pilot-link.i386                          B:X.Y.Z-A.pre0.0      installed

Note the name of the package that provides those libraries and note whether a version of the package is installed. Now you can attempt to exclude packages that were part of the dependancy error message:

yum --exclude=pilot-link --exclude=libwnck --exclude=gnome-applets --exclude=gnome-pilot update

Repeat the above steps if the exclude options expose more dependency errors. The exclude process runs a very good chance of letting you proceed with the other package updates until the developers rebuild the necessary packages.

Normally developers are made aware of these issues by the build system and will have these issues fixed in a couple of days. If however the problem lingers longer than that on your system, that could be an indication that you have run into a situational bug that not everyone is seeing. This is when you can spring into action as a tester and make a difference. But, before you file a new bugreport there is a short recipe you can follow to avoid filing unnecessarily. Please remember that test releases exist primarily to help the developers identify problems so they can be fixed in time for release. Unfortunately, reactionary bug filing of duplicate or well known issues can take developer time away from actually fixing issues.

1. read fedora-test-list: Go back into your archives or the web archives for fedora-test-list and read over the threads in the last 48 hours and see if there has been any discussion about the specific update errors you have been seeing. Generally, these sorts of errors are seen by most everyone with similar hardware, so its a very good chance that other testers are already discussing it. Please don't just post a new post to fedora-test-list until after you have reviewed the last 48 hours worth of posts. Having multiple discussions about the same issue is a drain on the time of other testers and developers. 2. search Search to see if there are any reports about the update issue you have seen 3. drop a note into fedora-test-list: Please only start a new thread only after you attempted to find previous discussion of this problem in the test-list or in bugzilla. Other testers can help you confirm the problem, or if they can't confirm it they can help you determine if its a configuration problem or user error on your part. The test-list is a great way to assistance from other more experienced testers, but please do what you can to use the archives responsibility to avoid duplication of information and discussion. 4. File a new bug report: If the exact nature of the dependency problem during updating is lingering for several days or if the problem seems specialized to your situation and it doesn't appear that the developer is aware of this problem.... file a new bug. If you are unsure how to file, experienced testers in fedora-test-list can make suggestions. Please don't assume its a yum bug. Most dependency issues are packaging bugs in one of the packages detailed in the error messages.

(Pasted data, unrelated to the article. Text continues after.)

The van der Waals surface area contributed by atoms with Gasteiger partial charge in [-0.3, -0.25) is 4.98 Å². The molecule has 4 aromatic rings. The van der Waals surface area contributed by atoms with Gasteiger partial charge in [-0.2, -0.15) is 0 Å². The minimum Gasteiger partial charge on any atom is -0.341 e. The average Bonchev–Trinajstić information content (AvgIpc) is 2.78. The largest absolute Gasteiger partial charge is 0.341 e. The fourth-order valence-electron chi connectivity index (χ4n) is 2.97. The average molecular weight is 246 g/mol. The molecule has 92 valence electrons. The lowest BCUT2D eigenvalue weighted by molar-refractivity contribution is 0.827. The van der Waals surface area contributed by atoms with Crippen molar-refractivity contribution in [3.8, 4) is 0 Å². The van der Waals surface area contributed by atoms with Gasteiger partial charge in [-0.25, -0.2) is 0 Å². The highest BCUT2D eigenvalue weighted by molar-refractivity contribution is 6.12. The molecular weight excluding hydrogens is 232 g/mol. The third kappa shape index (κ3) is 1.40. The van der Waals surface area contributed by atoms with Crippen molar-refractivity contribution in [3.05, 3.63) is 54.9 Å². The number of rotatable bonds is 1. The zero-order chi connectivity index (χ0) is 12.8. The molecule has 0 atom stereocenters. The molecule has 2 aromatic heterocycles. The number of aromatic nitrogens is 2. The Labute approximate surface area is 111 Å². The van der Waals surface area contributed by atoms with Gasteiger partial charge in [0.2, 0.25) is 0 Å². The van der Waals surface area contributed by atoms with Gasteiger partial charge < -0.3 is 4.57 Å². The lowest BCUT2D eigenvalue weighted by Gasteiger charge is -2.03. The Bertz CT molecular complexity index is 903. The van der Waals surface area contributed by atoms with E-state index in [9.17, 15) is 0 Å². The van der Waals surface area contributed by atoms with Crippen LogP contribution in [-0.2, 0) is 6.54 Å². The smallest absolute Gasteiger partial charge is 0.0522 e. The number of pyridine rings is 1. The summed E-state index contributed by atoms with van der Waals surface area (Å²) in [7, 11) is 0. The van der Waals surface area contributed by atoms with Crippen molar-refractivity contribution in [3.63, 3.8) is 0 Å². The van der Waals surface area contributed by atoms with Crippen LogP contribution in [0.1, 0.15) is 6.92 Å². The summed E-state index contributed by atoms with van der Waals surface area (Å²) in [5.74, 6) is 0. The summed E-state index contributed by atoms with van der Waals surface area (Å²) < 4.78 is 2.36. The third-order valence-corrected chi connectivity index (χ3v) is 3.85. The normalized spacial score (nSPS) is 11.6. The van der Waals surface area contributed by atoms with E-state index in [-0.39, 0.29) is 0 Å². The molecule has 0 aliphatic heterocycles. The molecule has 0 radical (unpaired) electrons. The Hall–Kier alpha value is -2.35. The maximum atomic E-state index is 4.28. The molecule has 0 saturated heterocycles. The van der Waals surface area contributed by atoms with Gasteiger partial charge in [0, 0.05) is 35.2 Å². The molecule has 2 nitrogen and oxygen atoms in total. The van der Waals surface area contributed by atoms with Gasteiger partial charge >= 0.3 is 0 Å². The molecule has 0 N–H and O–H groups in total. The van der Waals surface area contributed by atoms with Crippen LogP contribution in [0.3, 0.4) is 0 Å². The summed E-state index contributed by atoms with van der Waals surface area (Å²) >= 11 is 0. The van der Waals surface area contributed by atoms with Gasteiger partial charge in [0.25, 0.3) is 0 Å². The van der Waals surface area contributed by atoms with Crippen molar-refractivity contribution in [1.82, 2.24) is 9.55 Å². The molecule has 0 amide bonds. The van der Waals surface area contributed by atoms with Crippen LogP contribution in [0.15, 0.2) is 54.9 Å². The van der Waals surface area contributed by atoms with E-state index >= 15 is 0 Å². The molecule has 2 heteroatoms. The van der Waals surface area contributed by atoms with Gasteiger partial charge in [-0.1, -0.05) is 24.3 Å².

Tips and Tricks

  • You might need to disable GPG check in /etc/yum.conf or the fedora-devel repository in /etc/yum.repos.d if packages are incorrectly signed
  • The broken dependency list which is part of the daily rawhide reports only provides the first layer of dependencies and not the entire list to save build time. If you would like to get updates excluding all the potentially broken dependencies in Fedora development tree, use the yum-skip-broken plugin.


There are two ways to install Rawhide

  • Install a Fedora release -- final or test version -- and upgrade to Rawhide.
  • Install Rawhide directly from the devel tree.

Upgrading from a previous release

Enable fedora-devel repository and disable the rest. Run yum update.

Installing Rawhide Using CD/DVD

  • Download a Rawhide Fedora CD/DVD (you may use the minimal boot.iso too).
  • You can find the boot.iso image in the fedora/development/arch/os/images directory, where arch is the architecture of the system you want to install with. Please note that a older, non-rawhide boot.iso might not work.
  • Use a mirror list for a network installation mirror URL

For example:

The protocol: http

The domain:

The path: fedora/development/i386/os

  • Boot from the CD/DVD

You will have to be sure that your BIOS will allow you to boot from CD/DVD.

  • At the boot prompt, enter:
linux method=<URL>

Where <URL> is the mirror URL you selected. It is possible to use the HTTP, FTP and NFS protocols. If you would prefer to use the menu system (which may present additional options), enter:

linux askmethod

Follow the on-screen instructions from Anaconda, the graphical installer. The installation is very straightforward.